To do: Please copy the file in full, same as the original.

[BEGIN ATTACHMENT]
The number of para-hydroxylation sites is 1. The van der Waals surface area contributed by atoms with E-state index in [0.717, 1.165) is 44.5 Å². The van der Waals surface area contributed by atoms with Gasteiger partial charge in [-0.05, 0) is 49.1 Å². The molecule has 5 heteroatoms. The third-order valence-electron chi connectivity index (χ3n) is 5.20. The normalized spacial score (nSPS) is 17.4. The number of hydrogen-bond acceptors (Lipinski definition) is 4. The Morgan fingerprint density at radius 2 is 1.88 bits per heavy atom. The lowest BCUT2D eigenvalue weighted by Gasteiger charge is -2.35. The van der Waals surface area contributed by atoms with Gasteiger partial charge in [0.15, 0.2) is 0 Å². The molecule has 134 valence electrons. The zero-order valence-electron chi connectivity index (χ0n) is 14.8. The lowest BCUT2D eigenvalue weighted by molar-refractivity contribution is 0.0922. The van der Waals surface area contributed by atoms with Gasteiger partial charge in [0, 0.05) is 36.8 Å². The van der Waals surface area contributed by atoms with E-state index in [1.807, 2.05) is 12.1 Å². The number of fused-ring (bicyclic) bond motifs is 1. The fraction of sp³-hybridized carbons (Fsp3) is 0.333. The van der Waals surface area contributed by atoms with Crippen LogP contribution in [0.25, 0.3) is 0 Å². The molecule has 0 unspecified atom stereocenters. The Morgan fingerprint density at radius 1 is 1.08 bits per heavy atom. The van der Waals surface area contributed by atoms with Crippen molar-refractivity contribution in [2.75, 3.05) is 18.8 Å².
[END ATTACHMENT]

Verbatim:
The number of para-hydroxylation sites is 1. The van der Waals surface area contributed by atoms with E-state index in [0.717, 1.165) is 44.5 Å². The van der Waals surface area contributed by atoms with Gasteiger partial charge in [-0.05, 0) is 49.1 Å². The molecule has 5 heteroatoms. The third-order valence-electron chi connectivity index (χ3n) is 5.20. The normalized spacial score (nSPS) is 17.4. The number of hydrogen-bond acceptors (Lipinski definition) is 4. The Morgan fingerprint density at radius 2 is 1.88 bits per heavy atom. The lowest BCUT2D eigenvalue weighted by Gasteiger charge is -2.35. The van der Waals surface area contributed by atoms with Gasteiger partial charge in [0.15, 0.2) is 0 Å². The molecule has 134 valence electrons. The zero-order valence-electron chi connectivity index (χ0n) is 14.8. The lowest BCUT2D eigenvalue weighted by molar-refractivity contribution is 0.0922. The van der Waals surface area contributed by atoms with Gasteiger partial charge in [0, 0.05) is 36.8 Å². The van der Waals surface area contributed by atoms with E-state index in [1.807, 2.05) is 12.1 Å². The number of fused-ring (bicyclic) bond motifs is 1. The fraction of sp³-hybridized carbons (Fsp3) is 0.333. The van der Waals surface area contributed by atoms with Crippen LogP contribution in [0.25, 0.3) is 0 Å². The molecule has 0 unspecified atom stereocenters. The Morgan fingerprint density at radius 1 is 1.08 bits per heavy atom. The van der Waals surface area contributed by atoms with Crippen molar-refractivity contribution in [2.75, 3.05) is 18.8 Å².